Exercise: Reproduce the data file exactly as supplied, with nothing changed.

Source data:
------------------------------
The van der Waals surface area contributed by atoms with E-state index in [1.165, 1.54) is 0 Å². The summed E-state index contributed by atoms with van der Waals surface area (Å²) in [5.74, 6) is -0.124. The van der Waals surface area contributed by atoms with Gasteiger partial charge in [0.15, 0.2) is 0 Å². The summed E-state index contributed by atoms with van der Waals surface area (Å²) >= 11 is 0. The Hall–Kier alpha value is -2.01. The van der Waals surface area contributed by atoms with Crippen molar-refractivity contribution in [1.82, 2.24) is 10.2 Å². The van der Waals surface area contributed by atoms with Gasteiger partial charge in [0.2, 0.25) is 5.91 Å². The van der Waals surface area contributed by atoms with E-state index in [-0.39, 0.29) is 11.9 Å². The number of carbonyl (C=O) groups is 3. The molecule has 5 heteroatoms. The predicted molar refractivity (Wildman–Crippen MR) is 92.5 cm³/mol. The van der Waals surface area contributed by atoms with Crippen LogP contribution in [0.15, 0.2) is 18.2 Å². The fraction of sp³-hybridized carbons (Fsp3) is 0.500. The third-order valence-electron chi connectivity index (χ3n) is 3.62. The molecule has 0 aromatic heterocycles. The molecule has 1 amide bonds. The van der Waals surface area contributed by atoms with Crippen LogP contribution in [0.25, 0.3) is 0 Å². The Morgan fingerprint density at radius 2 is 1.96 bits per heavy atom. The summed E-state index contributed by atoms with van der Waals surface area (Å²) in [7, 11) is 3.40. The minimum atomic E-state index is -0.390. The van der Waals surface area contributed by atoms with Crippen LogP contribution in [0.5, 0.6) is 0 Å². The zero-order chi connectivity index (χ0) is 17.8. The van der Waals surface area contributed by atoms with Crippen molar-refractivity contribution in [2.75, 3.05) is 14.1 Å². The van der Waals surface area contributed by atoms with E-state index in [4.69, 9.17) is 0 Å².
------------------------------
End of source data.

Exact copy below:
The van der Waals surface area contributed by atoms with E-state index in [1.165, 1.54) is 0 Å². The summed E-state index contributed by atoms with van der Waals surface area (Å²) in [5.74, 6) is -0.124. The van der Waals surface area contributed by atoms with Gasteiger partial charge in [0.15, 0.2) is 0 Å². The summed E-state index contributed by atoms with van der Waals surface area (Å²) >= 11 is 0. The Hall–Kier alpha value is -2.01. The van der Waals surface area contributed by atoms with Crippen molar-refractivity contribution in [1.82, 2.24) is 10.2 Å². The van der Waals surface area contributed by atoms with Gasteiger partial charge in [0.2, 0.25) is 5.91 Å². The van der Waals surface area contributed by atoms with E-state index in [-0.39, 0.29) is 11.9 Å². The number of carbonyl (C=O) groups is 3. The molecule has 5 heteroatoms. The predicted molar refractivity (Wildman–Crippen MR) is 92.5 cm³/mol. The van der Waals surface area contributed by atoms with Crippen LogP contribution in [0.15, 0.2) is 18.2 Å². The fraction of sp³-hybridized carbons (Fsp3) is 0.500. The third-order valence-electron chi connectivity index (χ3n) is 3.62. The molecule has 0 aromatic heterocycles. The molecule has 1 amide bonds. The van der Waals surface area contributed by atoms with Crippen LogP contribution in [0.25, 0.3) is 0 Å². The Morgan fingerprint density at radius 2 is 1.96 bits per heavy atom. The summed E-state index contributed by atoms with van der Waals surface area (Å²) in [7, 11) is 3.40. The minimum atomic E-state index is -0.390. The van der Waals surface area contributed by atoms with Crippen LogP contribution in [0.5, 0.6) is 0 Å². The zero-order chi connectivity index (χ0) is 17.8. The van der Waals surface area contributed by atoms with Crippen molar-refractivity contribution in [2.75, 3.05) is 14.1 Å². The van der Waals surface area contributed by atoms with E-state index in [4.69, 9.17) is 0 Å².